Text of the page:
One big problem with Congress

Discussion in 'Politics' started by Salty, Dec 3, 2011.

  1. Salty

    Salty
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    is congressman who fill bills ( as amendment ) with loads of pork - for their own district.

    Yes, the govt should take care of NEEDS, but...

    How many congressmen actually do that. It has been stated that some will actually put the pork in, then vote against so they can tell his voters he voted against the pork.

    Can you give us an example of a Congressman who loves to fill with pork? (which normally is to insure re-election)

    Here is one link of pork.
     
  2. kyredneck

    kyredneck
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    Ron Paul and Earmarks
    By David Kretzmann on November 30th, 2011

    Earmarks are typically given a bad rap, sometimes for legitimately good reasons. However, when politicians like John McCain nearly base their entire presidential campaign on earmarks alone, it is blowing this issue wildly out of proportion. Blaming earmarks for the national debt burden is like blaming a single mosquito for your blood loss while Dracula is leeching you dry.
    [Don't confuse earmarks with something like on the level of waging a war on the credit card]

    Ron Paul is often called “inconsistent” for his views and actions relating to earmarks. Even libertarian Gary Johnson recently said, “[Ron Paul] sticks his earmarks (spending projects) in the budget, but then votes against it. I can’t do that. I can’t play that kind of game.”

    Ron Paul does indeed stick earmark spending projects into certain pieces of legislation, even though he always votes against the legislation anyway. What gives, you ask? Let’s take a look at Ron Paul’s own reasoning.

    If a congressman does not submit funding requests for his district the money is simply spent elsewhere. To eliminate all earmarks would be to further consolidate power in the already dominant executive branch and not save a penny. Furthermore, designating how money is spent provides a level of transparency and accountability over taxpayer dollars that we don’t have with general funds. I argue that all spending should be decided by Congress so that we at least know where the money goes.” ~ Ron Paul; March 16, 2009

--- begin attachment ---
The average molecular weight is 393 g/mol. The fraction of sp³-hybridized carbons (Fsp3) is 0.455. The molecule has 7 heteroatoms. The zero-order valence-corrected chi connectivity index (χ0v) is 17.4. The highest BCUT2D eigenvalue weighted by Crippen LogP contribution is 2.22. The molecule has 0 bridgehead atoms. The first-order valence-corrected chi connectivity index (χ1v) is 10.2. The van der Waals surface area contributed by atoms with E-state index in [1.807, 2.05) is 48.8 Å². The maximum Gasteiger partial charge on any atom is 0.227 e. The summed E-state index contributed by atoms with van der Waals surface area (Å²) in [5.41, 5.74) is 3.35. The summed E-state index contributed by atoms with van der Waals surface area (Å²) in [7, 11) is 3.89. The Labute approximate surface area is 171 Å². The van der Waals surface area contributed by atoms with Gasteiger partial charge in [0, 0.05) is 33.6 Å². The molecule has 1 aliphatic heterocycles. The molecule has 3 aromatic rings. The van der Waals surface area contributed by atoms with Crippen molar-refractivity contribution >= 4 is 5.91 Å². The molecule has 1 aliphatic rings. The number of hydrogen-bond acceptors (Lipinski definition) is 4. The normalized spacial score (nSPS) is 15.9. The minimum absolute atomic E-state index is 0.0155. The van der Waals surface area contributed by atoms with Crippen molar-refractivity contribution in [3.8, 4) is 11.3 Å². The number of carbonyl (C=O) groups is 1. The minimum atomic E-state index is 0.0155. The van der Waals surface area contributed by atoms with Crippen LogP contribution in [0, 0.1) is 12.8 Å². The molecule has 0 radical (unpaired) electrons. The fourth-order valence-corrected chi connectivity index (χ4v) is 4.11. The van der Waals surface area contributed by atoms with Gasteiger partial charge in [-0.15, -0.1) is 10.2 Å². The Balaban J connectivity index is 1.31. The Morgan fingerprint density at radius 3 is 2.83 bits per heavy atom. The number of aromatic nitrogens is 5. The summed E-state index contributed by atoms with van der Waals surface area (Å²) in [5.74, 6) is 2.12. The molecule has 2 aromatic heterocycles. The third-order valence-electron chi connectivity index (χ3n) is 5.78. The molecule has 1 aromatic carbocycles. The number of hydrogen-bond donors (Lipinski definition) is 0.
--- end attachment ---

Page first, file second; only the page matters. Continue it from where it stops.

One more important piece that Paul explains in his 2009 article:

    “The misconception seems to be that members of Congress put together a bunch of requests for project funding, add them all together and come up with a budget. The truth is, it is not done that way. The total level of spending is determined by the Congressional leadership and the appropriators before any Member has a chance to offer any amendments. Members’ requests are simply recommendations to allocate parts of that spending for certain items in that members’ district or state. If funds are not designated, they revert to non-designated spending controlled by bureaucrats in the executive branch.”

    Ron Paul would undoubtedly prefer that most of the funds allocated to the federal government’s budget be left to the people in the first place. Unfortunately, that is not an available option in this age of economic and military statism. As a single Congressman, Paul can play his own part to ensure that taxpayer dollars (which are guaranteed to be spent by the federal government) are locally allocated through Congress (rather than the Executive branch or inefficient federal bureaucracies).

    Paul is simply arguing that taxpayer dollars, if they must indeed go through the government, should be allocated through Congress whenever possible. Ron Paul can still vote against the legislation and any unbalanced budgets – which he does – while retaining his status as a pure libertarian operating in a utilitarian fashion within a very broken system.
     
    #2 kyredneck, Dec 3, 2011
    Last edited by a moderator: Dec 3, 2011
  3. billwald

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    There is a difference between earmarking a bridge that goes someplace and a bridge that goes to an island for a couple dozen houses.
     
  4. Salty

    Salty
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    They did it again!

    The Senate just passed S-1867 - a lengthy defense authorization bill. Someone snuck a short paragraph in there - which deletes from the UCMJ the prohibition of sodomy.

    Let your Congressman know - asap!
     
  5. righteousdude2

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    IMHO, the Problem with Congress is....

    ....There not term limits! We need to rid this country of career politicians, and make sure they don't do what they are doing in California (since term limits went into play), and that is switching to another position when they reach their limits in the first position. :type:
     
  6. Salty

    Salty
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    My suggestion is no retirement pay for elected officials :thumbsup:
     
  7. billwald

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    >The Senate just passed S-1867 - a lengthy defense authorization bill. Someone snuck a short paragraph in there - which deletes from the UCMJ the prohibition of sodomy.

    Is there any evidence that sodomy hinders winning wars? Wasn't it endemic in the British officer corps for centuries?
     

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